Although UCSB’s campus planning departments traditionally hire many employees who have graduated from the university, the ailing job market is threatening to remove that opportunity for many soon-to-be-graduates.
As the largest employer in the region, UCSB can be seen as a convenient transition for graduates looking to switch from the student body to the general workforce. As such, many fresh graduates have historically gone straight into working for UCSB after completing their undergraduate or graduate degrees. However, some campus planners say, fewer and fewer UCSB graduates are finding the transition from student to employee as accessible as it has been in the past.
Associate Vice Chancellor for Campus Design and Facilities Marc Fisher said employees who graduated from UCSB anywhere from three to 30-plus years ago constitute a key component of the campus planning framework.
“We actually have quite a few UCSB graduates working for us,” Fisher said. “I think Facilities, which is involved in energy management, really has an attraction to people who are passionate about things like carbon footprints.”
Oftentimes, Fisher said, recent graduates — in part worried by meager entry-level salary opportunities — turn to the university to provide a stepping stone to a larger-scale career.
“We’re willing to hire young and have a person who doesn’t necessarily make as much money right away, but then develops skill sets to go on into management, etc.,” Fisher said. “This is a very slim economic time, so there aren’t many positions available, but when there are positions available we like to think about hiring young, bright minds from our local community.”
However, Tye Simpson, director of Campus Planning and Design and a UCSB alumnus, said a general decline in jobs available at UCSB has translated into diminished employment opportunities for recent graduates.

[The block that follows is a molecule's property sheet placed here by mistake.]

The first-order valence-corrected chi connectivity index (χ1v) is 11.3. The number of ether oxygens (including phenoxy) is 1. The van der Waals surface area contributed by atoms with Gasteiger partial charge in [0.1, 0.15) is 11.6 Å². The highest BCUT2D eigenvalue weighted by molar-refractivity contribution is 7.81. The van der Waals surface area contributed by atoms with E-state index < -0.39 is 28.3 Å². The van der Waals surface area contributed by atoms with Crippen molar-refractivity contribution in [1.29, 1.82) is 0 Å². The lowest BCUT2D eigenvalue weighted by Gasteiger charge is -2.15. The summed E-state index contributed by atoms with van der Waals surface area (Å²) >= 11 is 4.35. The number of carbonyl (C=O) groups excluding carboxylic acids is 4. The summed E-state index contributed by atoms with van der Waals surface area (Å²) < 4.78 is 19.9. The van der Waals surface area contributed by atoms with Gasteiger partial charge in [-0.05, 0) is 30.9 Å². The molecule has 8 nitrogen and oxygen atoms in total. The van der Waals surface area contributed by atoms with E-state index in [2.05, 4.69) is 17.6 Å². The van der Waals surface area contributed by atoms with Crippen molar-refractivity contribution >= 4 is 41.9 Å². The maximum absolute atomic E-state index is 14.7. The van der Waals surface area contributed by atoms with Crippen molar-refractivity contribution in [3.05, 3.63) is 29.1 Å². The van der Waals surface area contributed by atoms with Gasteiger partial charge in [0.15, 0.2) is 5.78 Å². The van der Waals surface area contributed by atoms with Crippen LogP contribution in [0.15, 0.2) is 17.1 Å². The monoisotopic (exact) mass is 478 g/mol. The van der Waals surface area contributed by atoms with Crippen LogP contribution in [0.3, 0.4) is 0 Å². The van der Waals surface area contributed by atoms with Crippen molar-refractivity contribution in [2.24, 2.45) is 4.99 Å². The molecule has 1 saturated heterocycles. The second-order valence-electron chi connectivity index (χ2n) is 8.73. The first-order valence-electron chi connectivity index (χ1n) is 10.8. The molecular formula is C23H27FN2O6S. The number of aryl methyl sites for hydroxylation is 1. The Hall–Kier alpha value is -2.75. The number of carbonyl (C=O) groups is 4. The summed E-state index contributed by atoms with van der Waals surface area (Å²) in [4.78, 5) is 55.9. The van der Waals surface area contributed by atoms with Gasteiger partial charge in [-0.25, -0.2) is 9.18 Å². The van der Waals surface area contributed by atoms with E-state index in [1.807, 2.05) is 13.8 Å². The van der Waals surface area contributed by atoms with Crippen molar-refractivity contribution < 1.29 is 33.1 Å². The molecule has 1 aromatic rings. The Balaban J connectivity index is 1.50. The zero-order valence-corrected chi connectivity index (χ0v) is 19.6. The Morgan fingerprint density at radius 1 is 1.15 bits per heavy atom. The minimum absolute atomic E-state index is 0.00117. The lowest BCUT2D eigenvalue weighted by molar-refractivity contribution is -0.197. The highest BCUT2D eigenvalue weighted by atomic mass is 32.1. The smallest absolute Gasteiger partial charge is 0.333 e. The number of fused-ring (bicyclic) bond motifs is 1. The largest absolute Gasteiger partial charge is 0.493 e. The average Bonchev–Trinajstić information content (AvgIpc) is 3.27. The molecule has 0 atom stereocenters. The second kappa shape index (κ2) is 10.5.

“I would say that there were a number of us who were university grads who ended up working at UCSB but I think that’s a declining, not raising trend,” Simpson said. “People are leaving the university, not getting hired.”
Simpson, who majored in political science as a UCSB undergraduate, said finding a job at UCSB was an unexpected side-effect of an on-campus internship.
“I am and was interested in city planning as my sort of undergraduate thing, but I didn’t go to school with the purpose of getting employment at the university,” Simpson said. “The university is the largest employer in the region so it’s not surprising that many of us would seek employment here.”
Recent UCSB alumna Leslie Mancebo is one of the lucky graduates who snagged a job at her alma mater. Now the Transportation & Parking Services Alternative Transportation Program committee coordinator, Mancebo said working for the UC system can function either as a starting point or a long-term career goal.
“There are a wide variety of positions on this campus and throughout the UC system,” Mancebo said. “I am still considering going to graduate school in the future and right now this is a great opportunity for me to get some experience and pay off my loans and possibly work for the University of California after getting a graduate degree.”
However, Simpson said, the occasion of UC degrees translating into urban design and engineering jobs through the campus planning departments is currently quite unlikely.
“We don’t have a construction school, we don’t have a planning school and we don’t give degrees in any of the trades, which is more of a Cal State program,” Simpson said. “There are a lot of studies not related to UCSB employment. A degree in engineering wouldn’t really translate into an engineering job at UCSB. The people I work with in the facilities are mechanical engineers.”